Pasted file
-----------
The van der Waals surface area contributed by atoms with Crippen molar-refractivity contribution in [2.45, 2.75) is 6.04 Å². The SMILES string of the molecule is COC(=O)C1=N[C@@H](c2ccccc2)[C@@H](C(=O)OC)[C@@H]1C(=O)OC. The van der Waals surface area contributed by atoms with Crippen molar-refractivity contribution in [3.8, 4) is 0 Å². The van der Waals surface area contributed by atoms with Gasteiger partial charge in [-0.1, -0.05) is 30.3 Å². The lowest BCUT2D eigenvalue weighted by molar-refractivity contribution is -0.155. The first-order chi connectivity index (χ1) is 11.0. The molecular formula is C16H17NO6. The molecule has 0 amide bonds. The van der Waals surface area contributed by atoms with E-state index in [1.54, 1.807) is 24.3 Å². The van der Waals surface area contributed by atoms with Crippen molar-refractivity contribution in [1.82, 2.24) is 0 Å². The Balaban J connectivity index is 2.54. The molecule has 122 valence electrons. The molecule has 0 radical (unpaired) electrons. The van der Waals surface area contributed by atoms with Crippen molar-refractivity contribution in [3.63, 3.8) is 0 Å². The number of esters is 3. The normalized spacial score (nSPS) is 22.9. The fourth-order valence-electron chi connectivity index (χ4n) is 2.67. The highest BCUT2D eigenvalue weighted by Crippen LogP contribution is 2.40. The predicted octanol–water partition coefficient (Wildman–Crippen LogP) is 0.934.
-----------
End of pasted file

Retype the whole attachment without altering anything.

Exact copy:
The van der Waals surface area contributed by atoms with Crippen molar-refractivity contribution in [2.45, 2.75) is 6.04 Å². The SMILES string of the molecule is COC(=O)C1=N[C@@H](c2ccccc2)[C@@H](C(=O)OC)[C@@H]1C(=O)OC. The van der Waals surface area contributed by atoms with Crippen molar-refractivity contribution in [3.8, 4) is 0 Å². The van der Waals surface area contributed by atoms with Gasteiger partial charge in [-0.1, -0.05) is 30.3 Å². The lowest BCUT2D eigenvalue weighted by molar-refractivity contribution is -0.155. The first-order chi connectivity index (χ1) is 11.0. The molecular formula is C16H17NO6. The molecule has 0 amide bonds. The van der Waals surface area contributed by atoms with E-state index in [1.54, 1.807) is 24.3 Å². The van der Waals surface area contributed by atoms with Crippen molar-refractivity contribution in [1.82, 2.24) is 0 Å². The Balaban J connectivity index is 2.54. The molecule has 122 valence electrons. The molecule has 0 radical (unpaired) electrons. The van der Waals surface area contributed by atoms with Crippen molar-refractivity contribution in [3.63, 3.8) is 0 Å². The number of esters is 3. The normalized spacial score (nSPS) is 22.9. The fourth-order valence-electron chi connectivity index (χ4n) is 2.67. The highest BCUT2D eigenvalue weighted by Crippen LogP contribution is 2.40. The predicted octanol–water partition coefficient (Wildman–Crippen LogP) is 0.934.